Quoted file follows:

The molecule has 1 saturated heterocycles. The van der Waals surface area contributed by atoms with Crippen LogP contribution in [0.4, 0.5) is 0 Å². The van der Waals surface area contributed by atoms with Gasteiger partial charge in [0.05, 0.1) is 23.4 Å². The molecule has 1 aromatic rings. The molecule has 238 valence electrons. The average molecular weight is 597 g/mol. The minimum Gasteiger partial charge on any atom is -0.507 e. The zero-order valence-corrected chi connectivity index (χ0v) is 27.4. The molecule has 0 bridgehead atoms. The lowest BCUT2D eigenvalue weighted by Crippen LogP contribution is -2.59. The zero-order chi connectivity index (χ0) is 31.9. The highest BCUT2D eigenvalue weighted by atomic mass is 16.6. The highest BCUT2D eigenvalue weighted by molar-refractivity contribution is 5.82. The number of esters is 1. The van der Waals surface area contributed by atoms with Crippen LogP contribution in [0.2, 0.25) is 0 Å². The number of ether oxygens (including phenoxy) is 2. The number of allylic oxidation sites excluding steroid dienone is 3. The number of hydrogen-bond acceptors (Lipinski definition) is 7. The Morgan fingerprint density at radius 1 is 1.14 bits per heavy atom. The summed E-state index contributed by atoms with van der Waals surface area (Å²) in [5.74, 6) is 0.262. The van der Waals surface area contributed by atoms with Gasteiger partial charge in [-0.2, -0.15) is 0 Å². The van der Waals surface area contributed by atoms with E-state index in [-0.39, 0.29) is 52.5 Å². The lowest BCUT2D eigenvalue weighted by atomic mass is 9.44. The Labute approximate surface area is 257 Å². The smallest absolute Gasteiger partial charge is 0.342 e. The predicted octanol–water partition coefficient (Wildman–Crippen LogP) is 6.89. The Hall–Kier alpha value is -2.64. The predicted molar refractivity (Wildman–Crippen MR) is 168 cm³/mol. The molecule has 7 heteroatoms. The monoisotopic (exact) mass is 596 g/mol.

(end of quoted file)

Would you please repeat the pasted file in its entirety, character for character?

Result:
The molecule has 1 saturated heterocycles. The van der Waals surface area contributed by atoms with Crippen LogP contribution in [0.4, 0.5) is 0 Å². The van der Waals surface area contributed by atoms with Gasteiger partial charge in [0.05, 0.1) is 23.4 Å². The molecule has 1 aromatic rings. The molecule has 238 valence electrons. The average molecular weight is 597 g/mol. The minimum Gasteiger partial charge on any atom is -0.507 e. The zero-order valence-corrected chi connectivity index (χ0v) is 27.4. The molecule has 0 bridgehead atoms. The lowest BCUT2D eigenvalue weighted by Crippen LogP contribution is -2.59. The zero-order chi connectivity index (χ0) is 31.9. The highest BCUT2D eigenvalue weighted by atomic mass is 16.6. The highest BCUT2D eigenvalue weighted by molar-refractivity contribution is 5.82. The number of esters is 1. The van der Waals surface area contributed by atoms with Crippen LogP contribution in [0.2, 0.25) is 0 Å². The number of ether oxygens (including phenoxy) is 2. The number of allylic oxidation sites excluding steroid dienone is 3. The number of hydrogen-bond acceptors (Lipinski definition) is 7. The Morgan fingerprint density at radius 1 is 1.14 bits per heavy atom. The summed E-state index contributed by atoms with van der Waals surface area (Å²) in [5.74, 6) is 0.262. The van der Waals surface area contributed by atoms with Gasteiger partial charge in [-0.2, -0.15) is 0 Å². The van der Waals surface area contributed by atoms with E-state index in [-0.39, 0.29) is 52.5 Å². The lowest BCUT2D eigenvalue weighted by atomic mass is 9.44. The Labute approximate surface area is 257 Å². The smallest absolute Gasteiger partial charge is 0.342 e. The predicted octanol–water partition coefficient (Wildman–Crippen LogP) is 6.89. The Hall–Kier alpha value is -2.64. The predicted molar refractivity (Wildman–Crippen MR) is 168 cm³/mol. The molecule has 7 heteroatoms. The monoisotopic (exact) mass is 596 g/mol.